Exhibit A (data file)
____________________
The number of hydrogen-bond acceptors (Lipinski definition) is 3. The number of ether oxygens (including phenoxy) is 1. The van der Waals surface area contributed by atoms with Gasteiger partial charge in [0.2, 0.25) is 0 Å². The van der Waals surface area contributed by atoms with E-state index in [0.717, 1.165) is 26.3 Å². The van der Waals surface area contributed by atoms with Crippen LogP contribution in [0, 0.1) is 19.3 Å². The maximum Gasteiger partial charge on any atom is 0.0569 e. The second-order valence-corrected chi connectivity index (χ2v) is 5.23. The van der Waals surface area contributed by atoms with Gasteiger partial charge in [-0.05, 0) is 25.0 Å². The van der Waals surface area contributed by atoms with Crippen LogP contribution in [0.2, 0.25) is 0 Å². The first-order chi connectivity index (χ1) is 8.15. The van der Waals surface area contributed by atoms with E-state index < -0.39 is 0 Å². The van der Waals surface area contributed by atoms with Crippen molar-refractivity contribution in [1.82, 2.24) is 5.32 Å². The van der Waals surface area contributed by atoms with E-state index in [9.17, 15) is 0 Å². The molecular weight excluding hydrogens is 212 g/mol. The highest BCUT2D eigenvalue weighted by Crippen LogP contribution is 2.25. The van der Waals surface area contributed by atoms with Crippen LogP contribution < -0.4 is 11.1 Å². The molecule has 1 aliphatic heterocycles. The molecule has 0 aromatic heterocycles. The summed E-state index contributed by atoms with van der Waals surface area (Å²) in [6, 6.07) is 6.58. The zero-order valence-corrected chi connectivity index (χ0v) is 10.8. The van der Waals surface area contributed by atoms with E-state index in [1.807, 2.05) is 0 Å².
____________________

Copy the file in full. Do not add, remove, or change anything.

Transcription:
The number of hydrogen-bond acceptors (Lipinski definition) is 3. The number of ether oxygens (including phenoxy) is 1. The van der Waals surface area contributed by atoms with Gasteiger partial charge in [0.2, 0.25) is 0 Å². The van der Waals surface area contributed by atoms with E-state index in [0.717, 1.165) is 26.3 Å². The van der Waals surface area contributed by atoms with Crippen LogP contribution in [0, 0.1) is 19.3 Å². The maximum Gasteiger partial charge on any atom is 0.0569 e. The second-order valence-corrected chi connectivity index (χ2v) is 5.23. The van der Waals surface area contributed by atoms with Gasteiger partial charge in [-0.05, 0) is 25.0 Å². The van der Waals surface area contributed by atoms with Crippen LogP contribution in [0.2, 0.25) is 0 Å². The first-order chi connectivity index (χ1) is 8.15. The van der Waals surface area contributed by atoms with E-state index < -0.39 is 0 Å². The van der Waals surface area contributed by atoms with Crippen molar-refractivity contribution in [1.82, 2.24) is 5.32 Å². The van der Waals surface area contributed by atoms with E-state index in [9.17, 15) is 0 Å². The molecular weight excluding hydrogens is 212 g/mol. The highest BCUT2D eigenvalue weighted by Crippen LogP contribution is 2.25. The van der Waals surface area contributed by atoms with Crippen LogP contribution < -0.4 is 11.1 Å². The molecule has 1 aliphatic heterocycles. The molecule has 0 aromatic heterocycles. The summed E-state index contributed by atoms with van der Waals surface area (Å²) in [6, 6.07) is 6.58. The zero-order valence-corrected chi connectivity index (χ0v) is 10.8. The van der Waals surface area contributed by atoms with E-state index in [1.807, 2.05) is 0 Å².